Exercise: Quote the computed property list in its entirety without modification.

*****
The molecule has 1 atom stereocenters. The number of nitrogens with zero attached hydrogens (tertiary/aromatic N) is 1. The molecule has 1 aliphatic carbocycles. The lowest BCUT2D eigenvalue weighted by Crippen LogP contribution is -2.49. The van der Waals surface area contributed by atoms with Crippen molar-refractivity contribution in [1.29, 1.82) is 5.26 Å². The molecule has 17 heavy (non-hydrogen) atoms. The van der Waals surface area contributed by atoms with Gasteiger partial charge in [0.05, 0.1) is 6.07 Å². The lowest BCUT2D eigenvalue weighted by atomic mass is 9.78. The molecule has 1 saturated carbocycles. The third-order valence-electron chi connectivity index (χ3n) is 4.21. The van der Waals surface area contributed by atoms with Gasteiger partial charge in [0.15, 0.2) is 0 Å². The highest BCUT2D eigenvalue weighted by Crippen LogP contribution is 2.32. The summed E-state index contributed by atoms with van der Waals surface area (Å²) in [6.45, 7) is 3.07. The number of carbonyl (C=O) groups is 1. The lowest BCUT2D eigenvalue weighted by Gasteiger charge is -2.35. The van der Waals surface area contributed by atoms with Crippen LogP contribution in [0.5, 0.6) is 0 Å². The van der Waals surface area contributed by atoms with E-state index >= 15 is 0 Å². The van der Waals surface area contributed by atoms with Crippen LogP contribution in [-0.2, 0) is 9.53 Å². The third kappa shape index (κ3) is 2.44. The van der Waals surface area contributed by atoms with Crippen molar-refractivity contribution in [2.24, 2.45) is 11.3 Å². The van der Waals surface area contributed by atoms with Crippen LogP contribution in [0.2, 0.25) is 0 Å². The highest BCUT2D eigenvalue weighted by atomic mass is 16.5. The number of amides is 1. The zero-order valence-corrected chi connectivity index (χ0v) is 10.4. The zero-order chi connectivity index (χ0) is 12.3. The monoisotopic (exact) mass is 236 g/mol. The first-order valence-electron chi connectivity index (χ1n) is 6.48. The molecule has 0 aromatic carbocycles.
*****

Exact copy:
The molecule has 1 atom stereocenters. The number of nitrogens with zero attached hydrogens (tertiary/aromatic N) is 1. The molecule has 1 aliphatic carbocycles. The lowest BCUT2D eigenvalue weighted by Crippen LogP contribution is -2.49. The van der Waals surface area contributed by atoms with Crippen molar-refractivity contribution in [1.29, 1.82) is 5.26 Å². The molecule has 17 heavy (non-hydrogen) atoms. The van der Waals surface area contributed by atoms with Gasteiger partial charge in [0.05, 0.1) is 6.07 Å². The lowest BCUT2D eigenvalue weighted by atomic mass is 9.78. The molecule has 1 saturated carbocycles. The third-order valence-electron chi connectivity index (χ3n) is 4.21. The van der Waals surface area contributed by atoms with Gasteiger partial charge in [0.15, 0.2) is 0 Å². The highest BCUT2D eigenvalue weighted by Crippen LogP contribution is 2.32. The summed E-state index contributed by atoms with van der Waals surface area (Å²) in [6.45, 7) is 3.07. The number of carbonyl (C=O) groups is 1. The lowest BCUT2D eigenvalue weighted by Gasteiger charge is -2.35. The van der Waals surface area contributed by atoms with Crippen LogP contribution in [0.5, 0.6) is 0 Å². The van der Waals surface area contributed by atoms with E-state index >= 15 is 0 Å². The van der Waals surface area contributed by atoms with Crippen LogP contribution in [-0.2, 0) is 9.53 Å². The third kappa shape index (κ3) is 2.44. The van der Waals surface area contributed by atoms with Crippen molar-refractivity contribution in [2.24, 2.45) is 11.3 Å². The van der Waals surface area contributed by atoms with Crippen LogP contribution in [0.2, 0.25) is 0 Å². The highest BCUT2D eigenvalue weighted by atomic mass is 16.5. The number of amides is 1. The zero-order valence-corrected chi connectivity index (χ0v) is 10.4. The zero-order chi connectivity index (χ0) is 12.3. The monoisotopic (exact) mass is 236 g/mol. The first-order valence-electron chi connectivity index (χ1n) is 6.48. The molecule has 0 aromatic carbocycles.